(A) Newsgathering includes the mere receipt, possession, or publication by a member of the news media of Government information, including classified information, as well as establishing a means of receiving such information, including from an anonymous or confidential source.

(B) Except as provided in paragraph (b)(2)(ii)(A) of this section, newsgathering does not include criminal acts committed in the course of obtaining information or using information, such as: breaking and entering; theft; unlawfully accessing a computer or computer system; unlawful surveillance or wiretapping; bribery; extortion; fraud; insider trading; or aiding or abetting or conspiring to engage in such criminal activities, with the requisite criminal intent.


To my best understanding, the US statute currently does not have an explicit definition of what constitutes a "journalist" or "journalistic work".

This is not necessarily an exception globally, as some democracies also choose not to draw that line on statute book. The result is that - in effect - journalists are treated as normal civilians conducting the dissemination of information in the public interest.

That is not to say the US government does not recognize the existence of journalist, it absolutely does, but when it comes to determining whether a person is a journalist and whether their work constitutes journalism, that decision is often hashed out in the court.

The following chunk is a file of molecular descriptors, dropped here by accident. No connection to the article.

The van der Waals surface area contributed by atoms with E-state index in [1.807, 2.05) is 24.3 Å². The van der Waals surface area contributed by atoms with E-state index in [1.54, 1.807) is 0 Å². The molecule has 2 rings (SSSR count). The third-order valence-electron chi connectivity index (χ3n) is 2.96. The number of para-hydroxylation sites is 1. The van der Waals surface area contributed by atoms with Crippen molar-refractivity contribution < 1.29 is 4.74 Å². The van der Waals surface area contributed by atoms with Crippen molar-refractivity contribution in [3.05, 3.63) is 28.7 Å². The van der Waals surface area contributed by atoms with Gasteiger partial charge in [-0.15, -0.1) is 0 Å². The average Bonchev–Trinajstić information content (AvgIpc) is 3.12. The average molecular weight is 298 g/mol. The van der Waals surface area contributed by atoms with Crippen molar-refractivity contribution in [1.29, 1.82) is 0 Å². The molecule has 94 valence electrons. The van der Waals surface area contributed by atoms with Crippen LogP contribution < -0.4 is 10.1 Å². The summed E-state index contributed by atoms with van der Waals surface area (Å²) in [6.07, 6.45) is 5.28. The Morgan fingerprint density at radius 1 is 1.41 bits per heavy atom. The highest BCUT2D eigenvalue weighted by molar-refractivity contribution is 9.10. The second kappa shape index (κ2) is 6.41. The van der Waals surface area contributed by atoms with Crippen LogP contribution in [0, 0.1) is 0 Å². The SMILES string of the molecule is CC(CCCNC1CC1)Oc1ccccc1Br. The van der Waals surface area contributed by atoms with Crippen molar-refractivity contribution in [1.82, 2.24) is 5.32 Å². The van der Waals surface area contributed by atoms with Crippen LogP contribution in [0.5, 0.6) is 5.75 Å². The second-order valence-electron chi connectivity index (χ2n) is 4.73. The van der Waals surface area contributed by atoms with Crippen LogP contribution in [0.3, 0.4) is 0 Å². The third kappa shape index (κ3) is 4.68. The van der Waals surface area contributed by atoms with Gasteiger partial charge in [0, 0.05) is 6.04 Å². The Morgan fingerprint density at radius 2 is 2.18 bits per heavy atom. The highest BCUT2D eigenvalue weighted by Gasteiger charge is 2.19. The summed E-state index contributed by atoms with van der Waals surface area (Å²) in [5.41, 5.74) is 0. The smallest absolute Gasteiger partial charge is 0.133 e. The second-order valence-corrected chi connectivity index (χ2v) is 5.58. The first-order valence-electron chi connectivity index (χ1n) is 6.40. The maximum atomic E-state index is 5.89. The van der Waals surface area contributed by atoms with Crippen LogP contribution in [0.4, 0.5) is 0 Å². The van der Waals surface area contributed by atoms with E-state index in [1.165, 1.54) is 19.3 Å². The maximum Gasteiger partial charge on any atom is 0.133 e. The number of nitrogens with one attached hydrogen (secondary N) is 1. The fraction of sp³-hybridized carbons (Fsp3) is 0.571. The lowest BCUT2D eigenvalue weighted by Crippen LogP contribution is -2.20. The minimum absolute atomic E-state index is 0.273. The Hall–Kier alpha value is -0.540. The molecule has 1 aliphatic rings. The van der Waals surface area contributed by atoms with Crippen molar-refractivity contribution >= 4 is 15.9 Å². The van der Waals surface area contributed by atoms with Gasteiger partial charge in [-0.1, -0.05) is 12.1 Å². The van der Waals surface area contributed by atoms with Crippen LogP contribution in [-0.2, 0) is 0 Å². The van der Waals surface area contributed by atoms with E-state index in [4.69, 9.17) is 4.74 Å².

The way it works is that journalists are allowed to conduct their work without interference until the government sues them for breaching certain code of conduct, and then the court has to decide whether the conduct is protected under freedom of expression. Historically, the US judiciary has ruled in favor of the press.

So I think the response from Justice Department is understandably vague. They would seek to formulate internal policy to instruct its employees on how to interact with the press, but ultimately their internal policy cannot overrule decades of legal jurisprudence (if their internal definition is too restrictive, it would certainly be struck down in court quickly).

In short, the status quo has not changed, namely the clearest line between "journalist" and "not journalist" remains in the US jurisprudence.


Short answer, no. Journalistic activity has not been legally defined. (An important note in QuantumWalnut's excellent response is related to journalists performing in that role.) A person can be employed as a journalist and can still write what ever trash they want. A journalist, IMHO, should be responsible enough to make it clear that they think they wrote and why (have reputable sources, vs telling a good story).

Culturally, we seem to expect journalism to be fact-based, because we try to provide the Press access to the facts. Maybe we should have "ethical reporting" as an activity that may be performed by a journalist, and ask that journalists and the government have a standard of ethics.

Freedom of the Press is part of the First Amendment and was intended to protect people who publish content against the government, whether spoken or written, whether fact or rumor or opinion. At the time the Bill of Rights was written, the people of the country were still very sensitive to government suppression. Hence, the Second Amendment.

You must log in to answer this question.

Not the answer you're looking for? Browse other questions tagged .